IMPERIALÂ – Sustaining Organic Living, a community cooperative that features organic food, is one of the newest businesses in Imperial, and in an effort to educate children, it hosted a summer session July 12 and 13 to teach about the ocean environment.
â€œThroughout the month of July and August, we will be having these summer sessions to give families a chance to get their children active in a fun and educational event, that doesnâ€™t involve children being out in the heat,â€ said co-owner Rene Pollard.
The first day, children learned about icebergs and the history of how prehistoric animals became frozen in some of the giant icebergs and the ongoing studies of scientists examining data to make connections to the past.
â€œWe wanted to give the students a type of history lesson, to show them how scientists today rely on these remains to figure how the secrets of what life used to be like in the past,â€ said Pollard.
To engage the kids in the lesson, Pollard froze plastic figures in ice and allowed children to excavate them using a hammer and chisel to chop away at the mini icebergs, revealing the different prehistoric beasts.
The second day of the camp shifted gears and gave children the opportunity to learn about the depth of the ocean as well as the science of buoyancy.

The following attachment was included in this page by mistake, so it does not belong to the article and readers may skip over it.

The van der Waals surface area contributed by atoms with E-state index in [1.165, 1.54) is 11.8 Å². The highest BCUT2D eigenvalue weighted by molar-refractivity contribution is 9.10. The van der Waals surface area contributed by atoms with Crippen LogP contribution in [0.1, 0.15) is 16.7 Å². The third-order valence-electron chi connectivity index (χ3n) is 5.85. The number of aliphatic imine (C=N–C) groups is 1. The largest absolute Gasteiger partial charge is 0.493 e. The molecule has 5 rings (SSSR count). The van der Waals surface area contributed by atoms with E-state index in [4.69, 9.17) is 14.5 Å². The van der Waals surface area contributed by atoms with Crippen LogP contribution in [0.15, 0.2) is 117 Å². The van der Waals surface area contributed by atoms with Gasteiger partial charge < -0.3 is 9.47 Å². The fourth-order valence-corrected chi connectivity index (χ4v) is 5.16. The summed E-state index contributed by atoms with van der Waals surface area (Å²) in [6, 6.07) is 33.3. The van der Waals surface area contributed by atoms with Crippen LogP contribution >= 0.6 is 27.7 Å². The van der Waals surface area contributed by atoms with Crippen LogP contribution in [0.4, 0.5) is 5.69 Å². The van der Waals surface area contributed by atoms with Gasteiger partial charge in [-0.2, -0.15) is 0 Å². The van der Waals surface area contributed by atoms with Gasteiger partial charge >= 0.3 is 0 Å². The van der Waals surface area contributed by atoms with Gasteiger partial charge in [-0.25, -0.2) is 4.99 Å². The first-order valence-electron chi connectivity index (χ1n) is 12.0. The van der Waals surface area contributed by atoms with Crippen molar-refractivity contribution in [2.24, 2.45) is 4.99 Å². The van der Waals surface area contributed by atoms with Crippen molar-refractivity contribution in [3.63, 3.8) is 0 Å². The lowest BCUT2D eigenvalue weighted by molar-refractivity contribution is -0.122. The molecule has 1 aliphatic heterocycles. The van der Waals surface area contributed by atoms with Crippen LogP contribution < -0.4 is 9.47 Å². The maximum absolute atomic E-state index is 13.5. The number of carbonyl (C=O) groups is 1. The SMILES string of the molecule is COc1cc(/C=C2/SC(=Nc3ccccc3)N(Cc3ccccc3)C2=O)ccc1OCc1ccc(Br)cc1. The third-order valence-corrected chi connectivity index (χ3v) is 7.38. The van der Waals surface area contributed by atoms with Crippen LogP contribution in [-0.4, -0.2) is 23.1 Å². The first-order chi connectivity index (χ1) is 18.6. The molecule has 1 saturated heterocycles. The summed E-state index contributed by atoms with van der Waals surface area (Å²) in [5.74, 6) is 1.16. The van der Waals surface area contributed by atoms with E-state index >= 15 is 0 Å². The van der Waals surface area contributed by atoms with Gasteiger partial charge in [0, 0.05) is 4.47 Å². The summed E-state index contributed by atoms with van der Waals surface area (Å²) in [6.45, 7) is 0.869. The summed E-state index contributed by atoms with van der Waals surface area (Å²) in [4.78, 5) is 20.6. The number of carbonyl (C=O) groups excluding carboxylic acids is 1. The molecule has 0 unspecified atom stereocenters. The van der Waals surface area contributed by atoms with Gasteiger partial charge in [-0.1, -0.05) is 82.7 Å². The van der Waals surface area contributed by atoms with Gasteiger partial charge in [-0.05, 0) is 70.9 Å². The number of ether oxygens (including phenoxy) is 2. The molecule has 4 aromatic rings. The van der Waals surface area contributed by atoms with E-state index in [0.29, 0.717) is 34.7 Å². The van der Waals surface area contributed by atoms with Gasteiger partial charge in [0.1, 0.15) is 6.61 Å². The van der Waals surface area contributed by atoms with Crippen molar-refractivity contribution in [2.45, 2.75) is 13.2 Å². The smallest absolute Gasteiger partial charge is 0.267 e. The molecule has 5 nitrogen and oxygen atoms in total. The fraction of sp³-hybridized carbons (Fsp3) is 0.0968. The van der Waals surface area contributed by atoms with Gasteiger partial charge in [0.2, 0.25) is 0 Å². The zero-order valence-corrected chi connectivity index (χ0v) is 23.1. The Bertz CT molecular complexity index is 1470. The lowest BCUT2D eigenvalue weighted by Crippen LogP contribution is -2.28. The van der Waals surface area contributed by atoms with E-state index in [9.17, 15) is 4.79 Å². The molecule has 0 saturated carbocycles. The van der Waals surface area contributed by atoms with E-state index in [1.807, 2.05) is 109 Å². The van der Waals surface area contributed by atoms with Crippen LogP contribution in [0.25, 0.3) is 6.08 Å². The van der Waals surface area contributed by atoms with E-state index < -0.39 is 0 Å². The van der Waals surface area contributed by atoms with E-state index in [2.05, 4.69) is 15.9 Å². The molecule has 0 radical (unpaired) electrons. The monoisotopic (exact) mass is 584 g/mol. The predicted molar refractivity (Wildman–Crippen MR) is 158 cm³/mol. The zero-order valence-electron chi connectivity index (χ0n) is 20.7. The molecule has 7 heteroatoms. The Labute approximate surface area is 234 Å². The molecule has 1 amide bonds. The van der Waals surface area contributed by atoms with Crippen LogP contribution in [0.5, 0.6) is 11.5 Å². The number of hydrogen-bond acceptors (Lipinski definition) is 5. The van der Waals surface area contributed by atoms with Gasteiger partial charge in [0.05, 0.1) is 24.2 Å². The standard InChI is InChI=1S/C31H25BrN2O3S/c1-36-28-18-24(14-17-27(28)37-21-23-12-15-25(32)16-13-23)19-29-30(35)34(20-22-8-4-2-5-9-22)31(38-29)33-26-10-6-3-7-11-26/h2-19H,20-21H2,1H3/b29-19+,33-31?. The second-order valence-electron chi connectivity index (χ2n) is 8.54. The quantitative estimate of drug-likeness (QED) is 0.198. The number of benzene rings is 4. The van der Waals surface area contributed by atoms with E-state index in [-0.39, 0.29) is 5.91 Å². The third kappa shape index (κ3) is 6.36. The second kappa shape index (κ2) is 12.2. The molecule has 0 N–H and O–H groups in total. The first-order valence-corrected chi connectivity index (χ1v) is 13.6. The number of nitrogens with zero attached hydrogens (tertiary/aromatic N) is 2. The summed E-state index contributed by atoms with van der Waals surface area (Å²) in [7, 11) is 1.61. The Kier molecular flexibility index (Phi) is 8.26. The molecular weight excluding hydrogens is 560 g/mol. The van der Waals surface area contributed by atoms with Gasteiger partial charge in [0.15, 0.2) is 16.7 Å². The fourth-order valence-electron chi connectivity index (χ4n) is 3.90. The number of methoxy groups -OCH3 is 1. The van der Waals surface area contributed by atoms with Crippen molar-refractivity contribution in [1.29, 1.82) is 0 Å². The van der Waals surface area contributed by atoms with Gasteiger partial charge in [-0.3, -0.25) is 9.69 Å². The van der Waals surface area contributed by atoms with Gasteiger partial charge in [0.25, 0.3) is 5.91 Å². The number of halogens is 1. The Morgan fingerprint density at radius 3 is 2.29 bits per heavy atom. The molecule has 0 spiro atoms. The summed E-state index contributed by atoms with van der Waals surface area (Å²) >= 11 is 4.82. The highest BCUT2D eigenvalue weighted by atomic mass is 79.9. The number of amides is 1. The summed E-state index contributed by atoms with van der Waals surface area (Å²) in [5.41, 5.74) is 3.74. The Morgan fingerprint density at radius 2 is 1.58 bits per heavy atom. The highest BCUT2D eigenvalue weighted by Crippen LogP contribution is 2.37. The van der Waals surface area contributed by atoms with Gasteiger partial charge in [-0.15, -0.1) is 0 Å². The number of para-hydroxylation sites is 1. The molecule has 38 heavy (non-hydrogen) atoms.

â€œFor the second day, we wanted to teach children how big the ocean is, and how objects can float in the ocean,â€ Pollard explained.
To create this activity, Pollard gave children jars and different types of liquid and instructed the group to pour water into the jar. Then they placed oil on top of the water, which did not mix with the water. In this way, kids were taught that the oil does not mix, because it is not as dense as the water. Pollard also use the different levels of liquids in the jar as an example of the depths of our oceans, showing children how vast the oceans are.
The summer sessions for Sustaining Organic living will continue with a “space” week, “camping” week, and “science” week, giving families an opportunity to stay out of the heat and join in educational events, Pollard said.